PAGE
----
In 1990, planning for the area was still poorly coordinated. Only one of the four major national parks had a finalised management plan and, although plans were in varying stages of completion for several other parts of the Tasmanian Wilderness, the decision was made to prepare a single management plan for the entire area. Several stages of public comment, accompanied at times by considerable controversy in the local media, led to a very ‘pro-wilderness' draft management plan. A series of last-minute alterations to the plan, following a change of state government and after the closure of public comment, diluted the 'pro-wilderness' nature of the plan and thereby antagonised the conservation lobby, but defused many of the strongly felt objections of established users, some of whom had threatened civil disobedience in relation to some plan prescriptions. However, some of these stakeholders, particularly local communities adjacent to the area, felt that their input to the planning process had been ignored and remained fundamentally dissatisfied with aspects of the plan, which was finalised in September 1992. Some aspects of the 1992 plan met with poor acceptance from ‘established practitioners' from the start, and some other problems (such as the absence of a mechanism to assess new development proposals) became apparent as the plan was implemented. Nevertheless, it guided management of the area for the next seven years, two years longer than its intended life.[5]

The 1992 plan helped develop a framework by which to gauge the effectiveness of management plans. Under Dr. Helen Hocking, the achievement of the plan's objectives was evaluated.[27]:72 The plan was criticized as treating "wilderness" as the most important value of the region and disregarding all other values [28]:368 The Parks and Wildlife Service was determined to overcome a number of the ongoing issues identified from the 1992 plan so, in 1994, the decision was made to review the plan with the aim of having the new plan in place by September 1997. This deadline was not met for a variety of reasons, including state and federal elections that delayed key approval processes. The new plan took effect in March 1999. The most controversial management issues dealt with in the development of the new plan were those related to tourism, 'established practices and fire management; the key nature conservation question being whether land managers should actively use fire to maintain the diversity of the ecosystem.[5] The plan also added into consideration Aboriginal cultural heritage and tourism.[28]:368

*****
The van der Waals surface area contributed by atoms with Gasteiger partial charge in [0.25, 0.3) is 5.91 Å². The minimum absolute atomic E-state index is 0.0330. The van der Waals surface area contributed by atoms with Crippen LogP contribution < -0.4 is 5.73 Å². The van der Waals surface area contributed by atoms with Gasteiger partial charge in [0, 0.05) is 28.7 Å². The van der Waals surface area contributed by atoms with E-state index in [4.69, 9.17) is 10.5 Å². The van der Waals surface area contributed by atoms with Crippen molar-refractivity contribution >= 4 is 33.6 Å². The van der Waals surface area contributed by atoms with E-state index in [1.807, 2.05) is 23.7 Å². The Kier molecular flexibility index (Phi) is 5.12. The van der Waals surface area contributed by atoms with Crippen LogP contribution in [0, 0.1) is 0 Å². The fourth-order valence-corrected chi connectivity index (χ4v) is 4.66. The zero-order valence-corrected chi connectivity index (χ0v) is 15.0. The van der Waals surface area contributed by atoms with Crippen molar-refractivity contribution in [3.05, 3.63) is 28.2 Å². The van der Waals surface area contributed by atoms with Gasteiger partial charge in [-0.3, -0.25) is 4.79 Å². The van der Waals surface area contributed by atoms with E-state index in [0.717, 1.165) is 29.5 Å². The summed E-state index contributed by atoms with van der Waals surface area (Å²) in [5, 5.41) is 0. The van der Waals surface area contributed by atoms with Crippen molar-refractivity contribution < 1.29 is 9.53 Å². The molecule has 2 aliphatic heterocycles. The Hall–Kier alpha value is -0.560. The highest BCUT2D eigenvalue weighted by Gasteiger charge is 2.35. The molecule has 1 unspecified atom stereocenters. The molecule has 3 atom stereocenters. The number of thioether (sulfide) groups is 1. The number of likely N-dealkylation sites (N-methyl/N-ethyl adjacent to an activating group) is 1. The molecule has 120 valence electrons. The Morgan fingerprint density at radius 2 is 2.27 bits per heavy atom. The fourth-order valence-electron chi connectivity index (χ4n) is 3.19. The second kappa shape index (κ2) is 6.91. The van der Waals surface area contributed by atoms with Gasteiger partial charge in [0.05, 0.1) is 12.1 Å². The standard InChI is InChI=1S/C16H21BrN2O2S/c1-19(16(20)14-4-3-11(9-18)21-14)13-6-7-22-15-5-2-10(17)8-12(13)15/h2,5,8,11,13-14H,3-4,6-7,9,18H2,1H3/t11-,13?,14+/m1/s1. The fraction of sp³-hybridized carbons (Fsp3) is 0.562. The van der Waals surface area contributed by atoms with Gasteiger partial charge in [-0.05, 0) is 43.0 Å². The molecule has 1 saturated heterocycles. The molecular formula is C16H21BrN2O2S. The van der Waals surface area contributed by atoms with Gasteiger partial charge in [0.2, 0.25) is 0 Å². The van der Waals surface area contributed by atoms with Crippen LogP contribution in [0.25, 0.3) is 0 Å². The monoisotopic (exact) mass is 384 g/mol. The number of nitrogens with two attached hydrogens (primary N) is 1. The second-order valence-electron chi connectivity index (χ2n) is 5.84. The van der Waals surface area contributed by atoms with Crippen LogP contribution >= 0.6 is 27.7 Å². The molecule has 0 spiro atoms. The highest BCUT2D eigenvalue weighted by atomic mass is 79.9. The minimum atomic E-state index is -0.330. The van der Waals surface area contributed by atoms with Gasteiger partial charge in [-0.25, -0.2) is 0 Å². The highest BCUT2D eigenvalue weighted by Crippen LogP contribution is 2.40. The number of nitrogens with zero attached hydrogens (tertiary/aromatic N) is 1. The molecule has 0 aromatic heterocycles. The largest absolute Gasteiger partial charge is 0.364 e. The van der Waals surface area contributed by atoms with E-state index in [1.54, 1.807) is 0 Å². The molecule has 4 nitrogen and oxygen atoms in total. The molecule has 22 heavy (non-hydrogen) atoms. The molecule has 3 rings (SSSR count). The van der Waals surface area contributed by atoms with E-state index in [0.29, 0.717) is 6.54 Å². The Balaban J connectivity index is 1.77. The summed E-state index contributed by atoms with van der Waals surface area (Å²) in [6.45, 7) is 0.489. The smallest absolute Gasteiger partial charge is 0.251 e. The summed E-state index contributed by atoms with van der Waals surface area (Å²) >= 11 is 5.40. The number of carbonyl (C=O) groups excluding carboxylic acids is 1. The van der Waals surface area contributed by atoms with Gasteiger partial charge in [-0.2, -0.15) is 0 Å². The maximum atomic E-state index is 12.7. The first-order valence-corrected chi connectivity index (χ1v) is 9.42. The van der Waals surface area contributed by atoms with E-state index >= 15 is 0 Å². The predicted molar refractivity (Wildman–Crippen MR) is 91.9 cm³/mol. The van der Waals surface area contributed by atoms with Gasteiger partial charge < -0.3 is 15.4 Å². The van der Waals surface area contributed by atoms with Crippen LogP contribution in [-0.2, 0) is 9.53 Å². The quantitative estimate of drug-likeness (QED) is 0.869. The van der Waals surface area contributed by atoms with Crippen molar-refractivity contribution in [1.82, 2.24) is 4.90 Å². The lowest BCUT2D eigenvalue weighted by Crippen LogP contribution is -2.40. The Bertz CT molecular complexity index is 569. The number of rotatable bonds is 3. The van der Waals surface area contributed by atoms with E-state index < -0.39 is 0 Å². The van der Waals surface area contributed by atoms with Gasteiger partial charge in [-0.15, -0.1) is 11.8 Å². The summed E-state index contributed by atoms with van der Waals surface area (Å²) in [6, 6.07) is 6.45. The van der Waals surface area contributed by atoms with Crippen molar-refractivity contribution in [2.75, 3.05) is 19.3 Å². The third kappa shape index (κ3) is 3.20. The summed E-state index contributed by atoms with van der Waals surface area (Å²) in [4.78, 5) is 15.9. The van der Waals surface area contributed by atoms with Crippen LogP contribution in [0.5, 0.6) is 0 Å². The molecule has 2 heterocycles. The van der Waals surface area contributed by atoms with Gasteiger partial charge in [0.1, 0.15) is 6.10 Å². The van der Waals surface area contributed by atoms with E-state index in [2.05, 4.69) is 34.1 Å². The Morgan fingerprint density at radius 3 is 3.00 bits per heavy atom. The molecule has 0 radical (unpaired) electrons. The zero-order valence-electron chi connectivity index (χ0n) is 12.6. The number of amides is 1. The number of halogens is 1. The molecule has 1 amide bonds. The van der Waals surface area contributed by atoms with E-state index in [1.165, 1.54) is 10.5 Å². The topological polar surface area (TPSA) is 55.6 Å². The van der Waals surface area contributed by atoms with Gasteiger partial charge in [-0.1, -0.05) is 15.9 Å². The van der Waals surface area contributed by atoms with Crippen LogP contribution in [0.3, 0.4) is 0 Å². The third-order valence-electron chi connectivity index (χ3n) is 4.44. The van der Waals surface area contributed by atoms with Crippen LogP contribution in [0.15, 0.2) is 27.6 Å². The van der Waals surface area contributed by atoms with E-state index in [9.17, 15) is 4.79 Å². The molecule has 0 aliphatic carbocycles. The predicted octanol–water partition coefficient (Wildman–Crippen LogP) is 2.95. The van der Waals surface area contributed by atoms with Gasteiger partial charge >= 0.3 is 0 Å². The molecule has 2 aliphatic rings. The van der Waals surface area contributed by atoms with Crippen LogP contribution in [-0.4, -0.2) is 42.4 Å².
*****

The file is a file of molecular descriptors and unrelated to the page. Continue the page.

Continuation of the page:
21st century[edit]

The government under Tony Abbott proposed delisting the heritage area in 2014.[29]

In September 2004, the first State of the Tasmanian Wilderness World Heritage Area Report was released, which focused on ecological protection.[30]

Despite advising the UN World Heritage Committee (WHC) in 2010 that it had no intention to extend the property any further,[31] the federal government submitted a proposal for a minor boundary modification to the property in January of 2013 which was accepted at the 37th session of the WHC in June 2013.[32]